The 2-1/2-year-old girl who suffered a fractured skull after being hit by a foul ball during a Houston Astros game at Minute Maid Park in May remains at risk for seizures and has a permanent brain injury, her lawyer said.
The attorney for the family of the girl told the Houston Chronicle that the girl is continuing to take anti-seizure medication.
“She (the child) has an injury to a part of the brain, and it is permanent,” Richard Mithoff told the paper. “She remains subject to seizures and is on medication and will be, perhaps, for the rest of her life. That may or may not be resolved.”
The girl was sitting in her grandfather’s lap on the third-base side during a May 29 game against the Chicago Cubs when a foul ball from Albert Almora struck her in the fourth inning. She was immediately rushed away to receive medical attention. Almora was visibly shaken by the scene.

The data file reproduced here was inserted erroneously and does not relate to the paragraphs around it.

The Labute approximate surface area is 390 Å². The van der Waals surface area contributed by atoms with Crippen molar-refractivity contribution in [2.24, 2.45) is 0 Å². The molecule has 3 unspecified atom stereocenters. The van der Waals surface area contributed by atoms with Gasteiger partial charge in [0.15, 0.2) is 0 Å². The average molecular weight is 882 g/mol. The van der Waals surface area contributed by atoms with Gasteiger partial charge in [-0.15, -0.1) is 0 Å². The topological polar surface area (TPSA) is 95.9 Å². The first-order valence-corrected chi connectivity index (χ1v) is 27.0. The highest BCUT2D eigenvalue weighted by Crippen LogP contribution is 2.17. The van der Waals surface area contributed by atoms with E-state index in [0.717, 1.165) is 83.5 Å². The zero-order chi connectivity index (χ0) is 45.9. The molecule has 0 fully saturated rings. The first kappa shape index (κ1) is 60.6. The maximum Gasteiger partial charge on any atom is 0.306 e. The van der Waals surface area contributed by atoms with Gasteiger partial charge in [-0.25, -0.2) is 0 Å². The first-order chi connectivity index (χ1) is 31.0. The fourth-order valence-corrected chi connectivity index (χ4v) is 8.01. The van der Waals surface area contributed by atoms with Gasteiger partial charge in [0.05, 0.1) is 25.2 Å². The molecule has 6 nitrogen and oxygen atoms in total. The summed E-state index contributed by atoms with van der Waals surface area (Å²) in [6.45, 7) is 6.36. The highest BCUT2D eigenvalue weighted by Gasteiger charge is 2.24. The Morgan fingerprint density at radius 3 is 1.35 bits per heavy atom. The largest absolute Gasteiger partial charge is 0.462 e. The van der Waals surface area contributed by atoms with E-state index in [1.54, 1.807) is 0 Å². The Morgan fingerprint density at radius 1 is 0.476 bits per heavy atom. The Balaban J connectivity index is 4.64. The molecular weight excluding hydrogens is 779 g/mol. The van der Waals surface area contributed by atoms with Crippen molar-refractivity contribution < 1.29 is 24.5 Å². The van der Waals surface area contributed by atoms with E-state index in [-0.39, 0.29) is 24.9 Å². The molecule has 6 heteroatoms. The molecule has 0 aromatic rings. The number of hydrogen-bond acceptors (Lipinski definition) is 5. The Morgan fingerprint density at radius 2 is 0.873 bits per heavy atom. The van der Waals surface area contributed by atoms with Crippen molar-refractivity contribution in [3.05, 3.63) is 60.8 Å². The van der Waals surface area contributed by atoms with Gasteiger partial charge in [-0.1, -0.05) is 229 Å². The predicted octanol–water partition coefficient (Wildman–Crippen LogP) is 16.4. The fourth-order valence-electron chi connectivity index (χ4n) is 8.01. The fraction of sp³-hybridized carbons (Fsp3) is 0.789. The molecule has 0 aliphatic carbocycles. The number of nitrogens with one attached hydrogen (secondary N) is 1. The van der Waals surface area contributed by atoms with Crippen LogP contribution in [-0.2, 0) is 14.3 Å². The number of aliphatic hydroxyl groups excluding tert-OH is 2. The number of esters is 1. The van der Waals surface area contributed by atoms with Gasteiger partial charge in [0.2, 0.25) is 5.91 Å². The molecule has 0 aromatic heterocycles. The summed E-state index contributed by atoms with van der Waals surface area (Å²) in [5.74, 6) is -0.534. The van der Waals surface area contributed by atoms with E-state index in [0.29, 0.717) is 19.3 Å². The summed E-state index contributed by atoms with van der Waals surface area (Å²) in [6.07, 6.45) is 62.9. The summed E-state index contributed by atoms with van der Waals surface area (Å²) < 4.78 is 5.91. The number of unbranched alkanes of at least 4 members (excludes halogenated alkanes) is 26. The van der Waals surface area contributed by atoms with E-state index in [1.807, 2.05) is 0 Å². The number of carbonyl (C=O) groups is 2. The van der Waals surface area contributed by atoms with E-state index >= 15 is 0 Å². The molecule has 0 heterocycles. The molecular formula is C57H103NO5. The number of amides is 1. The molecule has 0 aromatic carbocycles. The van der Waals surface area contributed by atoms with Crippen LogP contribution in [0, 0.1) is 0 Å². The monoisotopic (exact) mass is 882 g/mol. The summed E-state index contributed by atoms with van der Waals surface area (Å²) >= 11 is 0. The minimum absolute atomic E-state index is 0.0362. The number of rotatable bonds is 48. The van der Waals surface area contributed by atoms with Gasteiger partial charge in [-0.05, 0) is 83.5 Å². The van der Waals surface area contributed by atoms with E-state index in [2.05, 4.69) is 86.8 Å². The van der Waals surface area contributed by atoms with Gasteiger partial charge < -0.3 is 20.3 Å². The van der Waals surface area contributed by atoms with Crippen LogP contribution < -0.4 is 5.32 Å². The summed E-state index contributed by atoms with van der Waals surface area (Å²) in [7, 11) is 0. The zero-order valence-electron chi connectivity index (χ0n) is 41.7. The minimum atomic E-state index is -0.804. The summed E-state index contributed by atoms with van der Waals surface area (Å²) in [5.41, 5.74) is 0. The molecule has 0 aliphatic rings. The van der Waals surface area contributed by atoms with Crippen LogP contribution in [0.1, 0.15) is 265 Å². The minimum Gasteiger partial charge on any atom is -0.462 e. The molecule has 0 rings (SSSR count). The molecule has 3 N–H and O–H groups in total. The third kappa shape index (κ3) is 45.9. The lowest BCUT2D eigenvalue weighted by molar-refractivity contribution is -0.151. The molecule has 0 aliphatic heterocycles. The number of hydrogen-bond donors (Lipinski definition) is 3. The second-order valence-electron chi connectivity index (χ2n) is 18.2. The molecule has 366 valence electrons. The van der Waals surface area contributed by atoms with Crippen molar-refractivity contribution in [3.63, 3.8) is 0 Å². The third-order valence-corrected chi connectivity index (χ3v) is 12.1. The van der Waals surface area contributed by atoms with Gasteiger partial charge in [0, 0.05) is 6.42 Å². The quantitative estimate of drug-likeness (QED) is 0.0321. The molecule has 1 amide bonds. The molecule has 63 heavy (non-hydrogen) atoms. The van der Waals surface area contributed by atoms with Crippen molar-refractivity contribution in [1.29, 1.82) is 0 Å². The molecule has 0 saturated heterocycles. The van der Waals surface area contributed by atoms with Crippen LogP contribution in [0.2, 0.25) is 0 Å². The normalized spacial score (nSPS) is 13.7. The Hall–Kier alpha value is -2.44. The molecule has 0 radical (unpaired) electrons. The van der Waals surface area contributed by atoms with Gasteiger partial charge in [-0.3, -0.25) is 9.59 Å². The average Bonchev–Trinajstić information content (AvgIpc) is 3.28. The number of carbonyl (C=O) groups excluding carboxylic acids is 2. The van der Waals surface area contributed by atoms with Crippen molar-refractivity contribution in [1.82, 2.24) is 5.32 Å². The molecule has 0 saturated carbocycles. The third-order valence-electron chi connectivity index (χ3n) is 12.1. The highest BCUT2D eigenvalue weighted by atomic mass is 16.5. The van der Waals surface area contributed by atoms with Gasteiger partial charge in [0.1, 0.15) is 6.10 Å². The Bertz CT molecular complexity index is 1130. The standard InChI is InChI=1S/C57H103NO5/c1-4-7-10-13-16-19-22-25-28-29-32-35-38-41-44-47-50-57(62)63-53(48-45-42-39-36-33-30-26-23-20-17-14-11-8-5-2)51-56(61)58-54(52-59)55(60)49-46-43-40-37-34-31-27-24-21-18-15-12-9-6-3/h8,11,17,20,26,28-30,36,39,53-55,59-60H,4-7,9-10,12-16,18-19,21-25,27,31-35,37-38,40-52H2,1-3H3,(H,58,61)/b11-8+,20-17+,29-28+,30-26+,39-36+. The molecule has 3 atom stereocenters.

Mithoff told the Chronicle doctors have described the injury’s effect on the child’s central nervous system as being equivalent to a stroke. The affected areas of the brain include the ones controlling sensation and spatial awareness.
“She is able to continue with much of her routine as a girl her age would do, but her parents have to be particularly vigilant, as they are,” Mithoff told the Chronicle. “She has wonderful parents and is receiving wonderful care. They obviously are concerned, but she is blessed with a family that is doing relatively well, considering everything.”
The incident is one of many that led to most clubs extending protective netting at their ballparks. In December, MLB announced all 30 teams will have more netting in 2020, with seven parks introducing protection that goes foul pole to foul pole.
“The family is gratified by the announcement from Major League Baseball that the netting will be extended in all 30 ballparks,” Mithoff told the Chronicle. “This is obviously a very significant step forward.”